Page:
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Do Dreams Have Meaning? What Do My Dreams Mean? - Women's Health Wednesdays
Posted in DailyStrength M... by TeamDS on Aug 04, 2010
What does it mean if you dream that you’re flying? Or being chased? Or walking around naked? We have a great desire to make meaning out of our dreams, and hundreds of dream dictionaries say they can interpret symbols and imagery in our dreams. But can they really explain them?

Dreams and dream imagery are real in the sense that they can have a profound impact on our waking lives. You can fall and hit the ground in a dream and wake up feeling physically flattened against your mattress. Emotionally the effects can be even stronger. There are nightmares so realistic and potent that we wake ourselves up and lie there afraid to sleep. Or dreams can blend subtle and potent emotions we may never have felt while awake, leaving us yearning to re-enter our dreams, and with an intense feeling that we’re experiencing something new-- a new perception about our lives and desires. We may feel we have a new purpose. Usually, but not always, the memory of our dream and the feelings it brought us fades away.

But what are dreams, and why do we have them? Sigmund Freud was famous for his work on dreams, believing that they helped us remain asleep. Later research into REM (rapid eye movement) sleep has determined that we dream many times throughout the night, not only as we are about to awake (from the need to go the bathroom, for instance). Carl Jung, another famous writer on dreams, and once a student of Freud’s, developed a different theory about dreams: that they help us express the parts of our personality that we don't use in our waking life. But research has found that people’s dream selves may be very similar to their waking personalities.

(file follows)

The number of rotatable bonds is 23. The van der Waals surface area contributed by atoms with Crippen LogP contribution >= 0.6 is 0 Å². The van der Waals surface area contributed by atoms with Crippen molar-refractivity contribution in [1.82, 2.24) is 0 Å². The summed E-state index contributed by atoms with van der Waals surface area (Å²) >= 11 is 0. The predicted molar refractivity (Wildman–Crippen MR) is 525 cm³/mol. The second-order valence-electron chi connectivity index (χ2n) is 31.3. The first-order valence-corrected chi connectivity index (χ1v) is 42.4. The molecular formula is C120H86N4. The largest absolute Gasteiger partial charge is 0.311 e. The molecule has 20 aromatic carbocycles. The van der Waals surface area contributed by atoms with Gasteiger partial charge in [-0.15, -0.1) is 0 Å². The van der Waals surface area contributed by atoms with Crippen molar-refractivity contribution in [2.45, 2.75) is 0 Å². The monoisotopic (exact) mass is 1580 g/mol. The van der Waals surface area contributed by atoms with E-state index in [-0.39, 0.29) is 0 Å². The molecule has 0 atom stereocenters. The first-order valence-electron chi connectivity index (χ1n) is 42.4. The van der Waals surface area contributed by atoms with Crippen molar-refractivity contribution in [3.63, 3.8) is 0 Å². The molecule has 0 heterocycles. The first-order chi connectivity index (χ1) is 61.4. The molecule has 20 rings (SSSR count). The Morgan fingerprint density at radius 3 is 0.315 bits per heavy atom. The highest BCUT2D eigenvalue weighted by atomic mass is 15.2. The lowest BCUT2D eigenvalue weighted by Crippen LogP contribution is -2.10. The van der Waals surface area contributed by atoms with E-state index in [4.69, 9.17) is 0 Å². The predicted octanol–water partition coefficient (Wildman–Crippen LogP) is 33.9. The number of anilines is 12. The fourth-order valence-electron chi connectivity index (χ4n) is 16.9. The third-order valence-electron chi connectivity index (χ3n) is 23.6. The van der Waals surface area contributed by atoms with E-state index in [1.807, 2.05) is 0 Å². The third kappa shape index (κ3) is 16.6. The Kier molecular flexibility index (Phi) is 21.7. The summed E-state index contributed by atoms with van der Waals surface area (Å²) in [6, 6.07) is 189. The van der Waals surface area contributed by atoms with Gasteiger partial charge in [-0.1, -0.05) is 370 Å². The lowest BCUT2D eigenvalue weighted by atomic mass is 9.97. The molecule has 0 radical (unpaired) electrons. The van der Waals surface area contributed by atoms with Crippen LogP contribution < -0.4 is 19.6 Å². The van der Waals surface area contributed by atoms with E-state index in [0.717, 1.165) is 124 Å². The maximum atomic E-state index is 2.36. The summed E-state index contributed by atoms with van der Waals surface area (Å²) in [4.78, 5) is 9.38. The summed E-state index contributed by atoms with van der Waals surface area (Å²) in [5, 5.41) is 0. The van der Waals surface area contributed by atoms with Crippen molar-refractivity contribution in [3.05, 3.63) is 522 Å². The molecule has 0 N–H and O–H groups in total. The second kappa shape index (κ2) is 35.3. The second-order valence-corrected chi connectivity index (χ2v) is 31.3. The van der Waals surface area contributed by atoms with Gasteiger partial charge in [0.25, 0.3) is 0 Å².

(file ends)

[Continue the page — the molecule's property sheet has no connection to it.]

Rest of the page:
One of the most common beliefs about dreams is that they help us solve issues we are facing in our lives. And they can certainly be used that way. Analyzing our own dreams can help us develop new insights and ideas. But there’s very little evidence in studies that this is what dreams are for, or that there are universal dream symbols such as those found in dream dictionaries.

There are many different current ideas about what dreams are for and what they mean. But generally researchers will say that although we know more about dreams then ever before, we just don’t know why we have them. It’s a grand and tantalizing mystery that affects everyone and may never be solved.

What was your craziest or most vivid dream?

Remembering Dreams Tip: Keep a dream journal by your bed, or a small voice recorder. If you have a meaningful dream, record it right away so you can think about it later, and so it doesn’t disappear with the morning light.

Related Links:
The "Purpose" of Dreams
Dream Dictionary
Dream Interpretation: Dream Meanings and Interpretations

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Interesting article. I've read Freud's book on dreams. Have not read Jung's. I have done 'free association' interpretation and find that that often does ring true relating to a person's thoughts and feelings, in symbols. The person has to really give the interpretation himself, and free association helps to figure out the symbolisms for that person. Some things tend to be similar, as in driving a car meaning going on with one's life. But dream dictionaries are pretty useless.
I also believe that some dreams can be 'inspired' dreams, as is recounted in the Bible, like Joseph's dream.

My most vivid dream,,,, is too personal to share, sorry. Craziest? well, but it does have meaning. I dreamed that there was an elephant near me and I was curious about it, and I got close to it and had some straw in my hand and touched it. It became very angry and was about to attack me and I woke up.
By xa1nbowxR  Jul 27, 2013
So, PBS has a WONDERFUL program on this. I think it's a NOVA program, so it should be available on PBS's Video site.

One thing I remember that's relevant to some of the support groups here at DS is that there's a theory that people who have lots of distressing dreams or spend a lot of time dreaming about sad or disturbing things may actually have depression from it. The idea is that mental time is spent on the bad things, so our minds are more focused on them, and we tend to ruminate on those depressed and negative emotions we feel from them.
By kumarihpx  Aug 17, 2010
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